Banks are stepping up their efforts to win a key exception to the Consumer Financial Protection Bureau's Qualified Mortgage rule.
In a private meeting with President Trump on Thursday, community bankers told the president they would like all mortgages held in portfolio to be considered as QM, according to participants.
Trump appeared sympathetic to the idea, immediately asking Treasury Secretary Steven Mnuchin whether it could be done through executive order (Mnuchin informed him it could not). The episode illustrates banker's ongoing quest to expand a safe harbor for portfolio loans.
"There is a customer relationship and 100% of risk of the loan is in the portfolio. It marries up the interests of the borrowers and lenders in ways that don't happen when loans are sold," said Robert Davis, an executive vice president at the American Bankers Association.
Davis told a National Association of Business Economists meeting this week that banks are reducing the number of non-QM loans they originate, according to the upcoming annual survey of ABA members.
The percentage of non-QM loans dropped to 9% of total loans in 2016 from 14% in the prior year, he said.
The drop in non-QM loans "surprised me," Davis said. "Essentially there has been a pullback on these mortgages. One reason might be, as you build up a portfolio of non-QM loans, you are building up unknown legal liabilities."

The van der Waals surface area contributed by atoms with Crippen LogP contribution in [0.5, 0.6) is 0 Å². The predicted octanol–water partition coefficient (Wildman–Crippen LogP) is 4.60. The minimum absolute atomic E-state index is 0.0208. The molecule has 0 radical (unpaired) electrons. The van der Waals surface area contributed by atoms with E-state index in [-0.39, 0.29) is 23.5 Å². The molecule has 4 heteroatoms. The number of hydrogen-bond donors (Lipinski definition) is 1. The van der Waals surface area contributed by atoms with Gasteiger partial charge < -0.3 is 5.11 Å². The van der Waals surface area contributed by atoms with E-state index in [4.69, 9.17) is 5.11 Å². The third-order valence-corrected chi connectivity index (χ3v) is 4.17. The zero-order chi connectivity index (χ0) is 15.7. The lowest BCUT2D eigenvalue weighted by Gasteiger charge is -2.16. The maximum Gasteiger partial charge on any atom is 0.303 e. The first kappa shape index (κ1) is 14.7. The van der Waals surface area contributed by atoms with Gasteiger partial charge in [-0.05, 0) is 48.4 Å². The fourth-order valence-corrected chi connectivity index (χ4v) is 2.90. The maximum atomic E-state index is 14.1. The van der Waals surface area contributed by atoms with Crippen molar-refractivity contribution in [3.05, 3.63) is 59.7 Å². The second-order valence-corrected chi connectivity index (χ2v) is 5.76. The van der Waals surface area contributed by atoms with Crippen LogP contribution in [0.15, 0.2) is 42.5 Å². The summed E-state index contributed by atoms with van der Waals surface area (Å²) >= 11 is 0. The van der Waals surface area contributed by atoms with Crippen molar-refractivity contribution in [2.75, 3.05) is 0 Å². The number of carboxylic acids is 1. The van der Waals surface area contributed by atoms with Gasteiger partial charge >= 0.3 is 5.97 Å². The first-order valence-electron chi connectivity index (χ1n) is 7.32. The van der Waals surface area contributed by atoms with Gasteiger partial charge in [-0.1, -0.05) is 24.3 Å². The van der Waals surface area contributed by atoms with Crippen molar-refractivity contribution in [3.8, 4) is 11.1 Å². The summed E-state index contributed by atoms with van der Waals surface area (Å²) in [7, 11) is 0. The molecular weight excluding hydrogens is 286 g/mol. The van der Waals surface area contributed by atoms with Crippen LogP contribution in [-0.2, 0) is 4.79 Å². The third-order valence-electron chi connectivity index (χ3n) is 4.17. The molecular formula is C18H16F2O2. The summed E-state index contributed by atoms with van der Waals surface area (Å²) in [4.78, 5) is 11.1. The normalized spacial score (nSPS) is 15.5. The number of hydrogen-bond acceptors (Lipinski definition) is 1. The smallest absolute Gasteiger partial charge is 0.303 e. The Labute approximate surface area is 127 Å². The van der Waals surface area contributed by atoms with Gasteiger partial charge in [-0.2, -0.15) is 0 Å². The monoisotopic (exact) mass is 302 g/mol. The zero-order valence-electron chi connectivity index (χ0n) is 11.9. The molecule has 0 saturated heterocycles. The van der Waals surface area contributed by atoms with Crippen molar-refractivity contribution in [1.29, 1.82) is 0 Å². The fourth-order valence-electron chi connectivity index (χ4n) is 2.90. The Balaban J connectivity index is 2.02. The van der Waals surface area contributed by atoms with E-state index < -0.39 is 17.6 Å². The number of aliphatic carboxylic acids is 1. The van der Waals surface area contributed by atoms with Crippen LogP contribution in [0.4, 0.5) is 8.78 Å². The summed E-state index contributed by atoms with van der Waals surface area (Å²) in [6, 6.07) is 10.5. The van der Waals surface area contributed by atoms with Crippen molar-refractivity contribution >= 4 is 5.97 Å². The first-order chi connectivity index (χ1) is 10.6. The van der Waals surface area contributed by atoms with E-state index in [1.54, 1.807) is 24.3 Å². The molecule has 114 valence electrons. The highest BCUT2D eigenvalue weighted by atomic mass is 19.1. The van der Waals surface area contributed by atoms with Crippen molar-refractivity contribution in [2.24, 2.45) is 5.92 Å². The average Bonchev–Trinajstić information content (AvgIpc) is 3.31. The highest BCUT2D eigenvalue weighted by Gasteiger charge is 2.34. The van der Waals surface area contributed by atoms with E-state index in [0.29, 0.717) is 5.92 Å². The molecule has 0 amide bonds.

It is difficult to sell single-family mortgages to private investors if the loans aren't compliant with QM, which went into effect in January 2014.
"It would be helpful if there was a private-label market" where banks could sell their non-QM loans, Davis said.
The Independent Community Bankers of America also wants to create a regulatory safe harbor for mortgages, including balloon mortgages, held in portfolio.
"If the bank underwrites that loans and it's satisfied with the credit risk, it should be considered a QM loan with a safe harbor," ICBA senior vice president Ron Haynie said in an interview Friday.
It's unlikely the CFPB would make those changes via regulation, Haynie said.
"So we are pushing for legislation" under which mortgages originated and held by banks with assets of $50 billion or less would be granted QM safe harbor status, Haynie said.